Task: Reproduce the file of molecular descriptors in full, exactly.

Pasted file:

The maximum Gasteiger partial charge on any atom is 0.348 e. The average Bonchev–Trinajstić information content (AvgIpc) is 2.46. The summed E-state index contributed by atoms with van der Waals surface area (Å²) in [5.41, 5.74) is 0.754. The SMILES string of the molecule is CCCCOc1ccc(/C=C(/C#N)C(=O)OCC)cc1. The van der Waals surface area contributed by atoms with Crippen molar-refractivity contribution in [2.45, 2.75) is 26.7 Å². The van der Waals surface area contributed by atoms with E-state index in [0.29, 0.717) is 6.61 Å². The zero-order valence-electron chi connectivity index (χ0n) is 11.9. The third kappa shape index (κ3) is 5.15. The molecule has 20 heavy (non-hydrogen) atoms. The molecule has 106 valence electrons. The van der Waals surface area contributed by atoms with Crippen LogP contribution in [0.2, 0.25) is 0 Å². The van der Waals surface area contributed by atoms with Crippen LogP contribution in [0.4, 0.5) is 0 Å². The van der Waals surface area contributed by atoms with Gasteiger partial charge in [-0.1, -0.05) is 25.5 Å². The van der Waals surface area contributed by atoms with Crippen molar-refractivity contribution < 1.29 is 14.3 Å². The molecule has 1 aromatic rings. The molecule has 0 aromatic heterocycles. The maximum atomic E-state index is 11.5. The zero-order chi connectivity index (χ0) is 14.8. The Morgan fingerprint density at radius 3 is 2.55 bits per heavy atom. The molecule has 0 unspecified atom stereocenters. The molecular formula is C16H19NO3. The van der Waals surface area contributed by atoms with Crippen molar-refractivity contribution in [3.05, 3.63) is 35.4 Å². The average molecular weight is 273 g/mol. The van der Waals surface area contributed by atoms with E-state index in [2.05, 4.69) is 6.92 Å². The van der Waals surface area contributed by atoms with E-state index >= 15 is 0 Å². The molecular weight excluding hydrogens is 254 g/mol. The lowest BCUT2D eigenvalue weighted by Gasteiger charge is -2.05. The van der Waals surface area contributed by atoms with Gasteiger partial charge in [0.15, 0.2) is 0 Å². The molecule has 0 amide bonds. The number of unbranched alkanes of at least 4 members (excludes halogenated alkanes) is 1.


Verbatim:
The maximum Gasteiger partial charge on any atom is 0.348 e. The average Bonchev–Trinajstić information content (AvgIpc) is 2.46. The summed E-state index contributed by atoms with van der Waals surface area (Å²) in [5.41, 5.74) is 0.754. The SMILES string of the molecule is CCCCOc1ccc(/C=C(/C#N)C(=O)OCC)cc1. The van der Waals surface area contributed by atoms with Crippen molar-refractivity contribution in [2.45, 2.75) is 26.7 Å². The van der Waals surface area contributed by atoms with E-state index in [0.29, 0.717) is 6.61 Å². The zero-order valence-electron chi connectivity index (χ0n) is 11.9. The third kappa shape index (κ3) is 5.15. The molecule has 20 heavy (non-hydrogen) atoms. The molecule has 106 valence electrons. The van der Waals surface area contributed by atoms with Crippen LogP contribution in [0.2, 0.25) is 0 Å². The van der Waals surface area contributed by atoms with Crippen LogP contribution in [0.4, 0.5) is 0 Å². The van der Waals surface area contributed by atoms with Gasteiger partial charge in [-0.1, -0.05) is 25.5 Å². The van der Waals surface area contributed by atoms with Crippen molar-refractivity contribution < 1.29 is 14.3 Å². The molecule has 1 aromatic rings. The molecule has 0 aromatic heterocycles. The maximum atomic E-state index is 11.5. The zero-order chi connectivity index (χ0) is 14.8. The Morgan fingerprint density at radius 3 is 2.55 bits per heavy atom. The molecule has 0 unspecified atom stereocenters. The molecular formula is C16H19NO3. The van der Waals surface area contributed by atoms with Crippen molar-refractivity contribution in [3.05, 3.63) is 35.4 Å². The average molecular weight is 273 g/mol. The van der Waals surface area contributed by atoms with E-state index in [2.05, 4.69) is 6.92 Å². The van der Waals surface area contributed by atoms with E-state index >= 15 is 0 Å². The molecular weight excluding hydrogens is 254 g/mol. The lowest BCUT2D eigenvalue weighted by Gasteiger charge is -2.05. The van der Waals surface area contributed by atoms with Gasteiger partial charge in [0.15, 0.2) is 0 Å². The molecule has 0 amide bonds. The number of unbranched alkanes of at least 4 members (excludes halogenated alkanes) is 1.